Some of the gravest problems of farmers have always included pests and diseases, and cacao farmers are no exception. Some of the most popular pests and diseases in cacao are the Cacao Pod Borer (CPB), Vascular Streak Dieback (VSD) and Phytophthora or commonly called Black Pod or Pod Rot.
Appearance of Phytophthora in different varieties (Photo courtesty of Putter CA)
The workable solution to CPB involves sanitation practices, use of fertilizers, sleeving, insecticides and more tolerant varieties. According to a report summarized by Martin Gilmour of Mars Incorporated about the Asia Pacific Regional Cocoa Research Workshop held last October 12-15, 2015 at the SMX Convention Center at the SM Lanang Premier, the full packaging needs to be used, not merely its parts, in order to be successful.
Although these are some of the most commonly used practices to dealing with CPB, they are not full proof. For instance, sleeving, although understood as the gold standard for protecting against borers, also entails much labor and potential damages to the environment. Another great challenge to using the full package is the weak adoption by farmers. Although many are provided free training for the proper care of cacao trees and prevention of pests and diseases, the actual adoption of farmers on a day-to-day basis is still not as prevalent.
Control Methods for Pests and Diseases
There are ongoing projects and research projects that are aimed towards establishing control methods for CPB. According to Gilmour’s summary, some of the control methods that are being studied and are showing promise include the biology of trichomes, kairomones and pheromones, use of green coffee extracts and promising new insecticides and clones. There is also the possible method of leaving husks to control CPB infestation, however, this needs more data. More importantly, there is a need for a harmonized protocol to measures losses incurred due to CPB infestation.
Other pests and diseases include VSD and Phytophthora. To help manage VSD, there is a need to monitor it over time because its symptoms undergo changes. Its geographical spread remains a mystery also. For Phytophthora, infection usually happens for tall and un-pruned trees or when infected branches are cut down and left on the ground to rot. It is also suggested that once Phytohthora infects pods or branches, these pods or branches must immediately be removed and properly disposed of. Insects are attracted to rotten pods and can help spread the infection. Only tolerant planting material must be used. Seedlings must be covered, trees pruned and bio-fungicides applied. Soil health and sanitation must always be maintained. Gilmour’s summary also says to â€œuse low flow narrow cone angle nozzles”.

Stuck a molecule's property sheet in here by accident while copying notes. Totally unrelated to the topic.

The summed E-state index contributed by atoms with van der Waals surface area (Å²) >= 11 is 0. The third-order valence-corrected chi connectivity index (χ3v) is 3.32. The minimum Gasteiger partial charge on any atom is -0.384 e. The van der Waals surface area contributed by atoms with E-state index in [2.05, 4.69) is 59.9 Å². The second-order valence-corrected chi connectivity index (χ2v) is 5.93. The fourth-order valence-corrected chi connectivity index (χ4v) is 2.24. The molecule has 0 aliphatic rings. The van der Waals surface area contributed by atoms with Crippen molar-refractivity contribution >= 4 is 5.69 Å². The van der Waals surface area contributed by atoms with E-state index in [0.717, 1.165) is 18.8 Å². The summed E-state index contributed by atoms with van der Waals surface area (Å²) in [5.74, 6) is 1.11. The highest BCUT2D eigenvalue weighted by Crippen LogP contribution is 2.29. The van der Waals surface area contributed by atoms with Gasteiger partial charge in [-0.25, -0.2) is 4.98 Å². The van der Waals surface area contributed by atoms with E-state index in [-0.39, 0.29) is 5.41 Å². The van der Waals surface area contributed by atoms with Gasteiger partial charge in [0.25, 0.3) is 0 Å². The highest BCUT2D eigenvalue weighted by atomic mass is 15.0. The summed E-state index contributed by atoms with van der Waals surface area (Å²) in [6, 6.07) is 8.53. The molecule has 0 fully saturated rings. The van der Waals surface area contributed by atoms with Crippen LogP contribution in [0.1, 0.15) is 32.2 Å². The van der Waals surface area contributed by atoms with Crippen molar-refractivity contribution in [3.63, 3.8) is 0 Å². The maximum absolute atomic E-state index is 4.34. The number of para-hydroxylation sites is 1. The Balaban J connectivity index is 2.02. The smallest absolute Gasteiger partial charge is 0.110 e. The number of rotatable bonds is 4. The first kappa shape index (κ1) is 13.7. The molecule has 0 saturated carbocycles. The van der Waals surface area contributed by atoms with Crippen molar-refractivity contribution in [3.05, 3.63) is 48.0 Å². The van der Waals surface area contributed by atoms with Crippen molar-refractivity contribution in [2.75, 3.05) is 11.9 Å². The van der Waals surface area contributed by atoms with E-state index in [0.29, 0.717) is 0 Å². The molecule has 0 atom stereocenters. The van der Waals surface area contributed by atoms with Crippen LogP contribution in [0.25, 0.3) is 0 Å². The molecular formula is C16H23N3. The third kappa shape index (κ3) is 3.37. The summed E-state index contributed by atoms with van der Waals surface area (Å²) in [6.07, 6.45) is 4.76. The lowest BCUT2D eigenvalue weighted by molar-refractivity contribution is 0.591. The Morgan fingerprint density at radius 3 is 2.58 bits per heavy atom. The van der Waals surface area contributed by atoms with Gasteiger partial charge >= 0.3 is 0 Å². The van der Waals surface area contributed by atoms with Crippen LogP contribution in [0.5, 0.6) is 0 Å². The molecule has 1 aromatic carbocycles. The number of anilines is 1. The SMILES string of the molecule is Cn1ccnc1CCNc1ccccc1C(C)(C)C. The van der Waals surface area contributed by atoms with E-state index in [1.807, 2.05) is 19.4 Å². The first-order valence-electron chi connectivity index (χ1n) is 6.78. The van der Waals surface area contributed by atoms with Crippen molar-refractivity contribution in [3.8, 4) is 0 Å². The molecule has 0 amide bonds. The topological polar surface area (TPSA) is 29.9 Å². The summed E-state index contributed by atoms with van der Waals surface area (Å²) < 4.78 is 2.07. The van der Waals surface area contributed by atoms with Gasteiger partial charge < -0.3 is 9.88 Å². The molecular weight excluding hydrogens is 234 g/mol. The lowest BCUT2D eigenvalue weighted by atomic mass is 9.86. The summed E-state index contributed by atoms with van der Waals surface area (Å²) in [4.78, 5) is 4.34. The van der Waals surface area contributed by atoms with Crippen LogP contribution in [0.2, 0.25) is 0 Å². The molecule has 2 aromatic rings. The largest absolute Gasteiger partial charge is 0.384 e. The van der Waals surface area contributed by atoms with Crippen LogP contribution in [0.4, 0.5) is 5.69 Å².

The Smart Use of Fertilizers
Farmers must be critical of the contents of the fertilizer they are using. In several cases, farmers use fertilizers to deal with Phytophthora, however, they are using the wrong kind of fertilizer, which only leads to a form of malnutrition for the plant.
It is therefore critical to conduct a soil analysis to understand the nutrient needs of the soil. More importantly, training among farmers should include the discipline of choosing the right kind and right mix of fertilizers for the cacao farms.
Integrated Pest Management
Chart of the Benefits of IPM (Image courtesy of: The Low County Institute)
One of the best methods to fight against pests and diseases is the adoption of the integrated pest and disease management (IPDM or simply IPM). IPM is the aggregate use of cultural, mechanical and chemical control methods to prevent and deal with infection. The use of naturally occurring impediments to pests and diseases such as pheromones and organic material normally characterizes IPM. It also takes into consideration the possible impact of insecticides or fertilizers on natural pollinators. IPM also considers the qualitative measures for soil health, some of which are identified in Gilmour’s summary namely, cocoa yield, microbe diversity and presence of worms.
IPM is one of the best-known comprehensive methods to encourage productivity in the farm, even outside of cacao. However, the challenge of ensuring that farmers properly learn and adopt the practice remains. Convincing farmers can take time, but one of the ways to begin doing so is allowing them to try the method on mini-blocks of farmland such as 25 trees in a separate farm. Although it takes time, adopting IPM will help fight against pests and diseases and greatly benefit the productivity of farmers.